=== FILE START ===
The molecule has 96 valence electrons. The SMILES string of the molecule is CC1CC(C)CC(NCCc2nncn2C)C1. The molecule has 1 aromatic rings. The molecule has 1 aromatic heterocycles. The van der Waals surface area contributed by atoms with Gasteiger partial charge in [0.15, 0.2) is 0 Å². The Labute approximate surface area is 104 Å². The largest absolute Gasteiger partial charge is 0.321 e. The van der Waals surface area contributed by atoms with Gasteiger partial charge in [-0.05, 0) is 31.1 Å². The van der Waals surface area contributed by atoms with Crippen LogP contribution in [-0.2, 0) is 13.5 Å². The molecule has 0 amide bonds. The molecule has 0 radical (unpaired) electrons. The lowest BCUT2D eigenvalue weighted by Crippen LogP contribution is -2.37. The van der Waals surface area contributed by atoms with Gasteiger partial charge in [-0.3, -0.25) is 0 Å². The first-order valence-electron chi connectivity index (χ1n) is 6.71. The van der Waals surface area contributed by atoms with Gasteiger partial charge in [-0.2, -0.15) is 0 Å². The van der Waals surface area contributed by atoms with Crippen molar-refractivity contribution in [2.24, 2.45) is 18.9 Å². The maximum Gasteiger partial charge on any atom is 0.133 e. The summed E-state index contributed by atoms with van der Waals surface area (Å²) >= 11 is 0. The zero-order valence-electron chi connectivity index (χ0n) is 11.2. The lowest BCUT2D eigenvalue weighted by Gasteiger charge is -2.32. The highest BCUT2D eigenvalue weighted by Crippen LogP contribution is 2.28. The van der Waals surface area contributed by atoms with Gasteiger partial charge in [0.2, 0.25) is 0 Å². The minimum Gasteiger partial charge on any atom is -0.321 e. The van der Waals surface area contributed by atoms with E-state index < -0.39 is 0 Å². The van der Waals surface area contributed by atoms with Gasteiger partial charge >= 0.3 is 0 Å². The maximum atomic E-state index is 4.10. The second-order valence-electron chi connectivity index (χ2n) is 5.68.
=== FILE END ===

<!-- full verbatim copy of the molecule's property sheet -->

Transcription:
The molecule has 96 valence electrons. The SMILES string of the molecule is CC1CC(C)CC(NCCc2nncn2C)C1. The molecule has 1 aromatic rings. The molecule has 1 aromatic heterocycles. The van der Waals surface area contributed by atoms with Gasteiger partial charge in [0.15, 0.2) is 0 Å². The Labute approximate surface area is 104 Å². The largest absolute Gasteiger partial charge is 0.321 e. The van der Waals surface area contributed by atoms with Gasteiger partial charge in [-0.05, 0) is 31.1 Å². The van der Waals surface area contributed by atoms with Crippen LogP contribution in [-0.2, 0) is 13.5 Å². The molecule has 0 amide bonds. The molecule has 0 radical (unpaired) electrons. The lowest BCUT2D eigenvalue weighted by Crippen LogP contribution is -2.37. The van der Waals surface area contributed by atoms with Gasteiger partial charge in [-0.3, -0.25) is 0 Å². The first-order valence-electron chi connectivity index (χ1n) is 6.71. The van der Waals surface area contributed by atoms with Gasteiger partial charge in [-0.2, -0.15) is 0 Å². The van der Waals surface area contributed by atoms with Crippen molar-refractivity contribution in [2.24, 2.45) is 18.9 Å². The maximum Gasteiger partial charge on any atom is 0.133 e. The summed E-state index contributed by atoms with van der Waals surface area (Å²) >= 11 is 0. The zero-order valence-electron chi connectivity index (χ0n) is 11.2. The lowest BCUT2D eigenvalue weighted by Gasteiger charge is -2.32. The highest BCUT2D eigenvalue weighted by Crippen LogP contribution is 2.28. The van der Waals surface area contributed by atoms with Gasteiger partial charge in [0.2, 0.25) is 0 Å². The minimum Gasteiger partial charge on any atom is -0.321 e. The van der Waals surface area contributed by atoms with E-state index < -0.39 is 0 Å². The van der Waals surface area contributed by atoms with Gasteiger partial charge >= 0.3 is 0 Å². The maximum atomic E-state index is 4.10. The second-order valence-electron chi connectivity index (χ2n) is 5.68.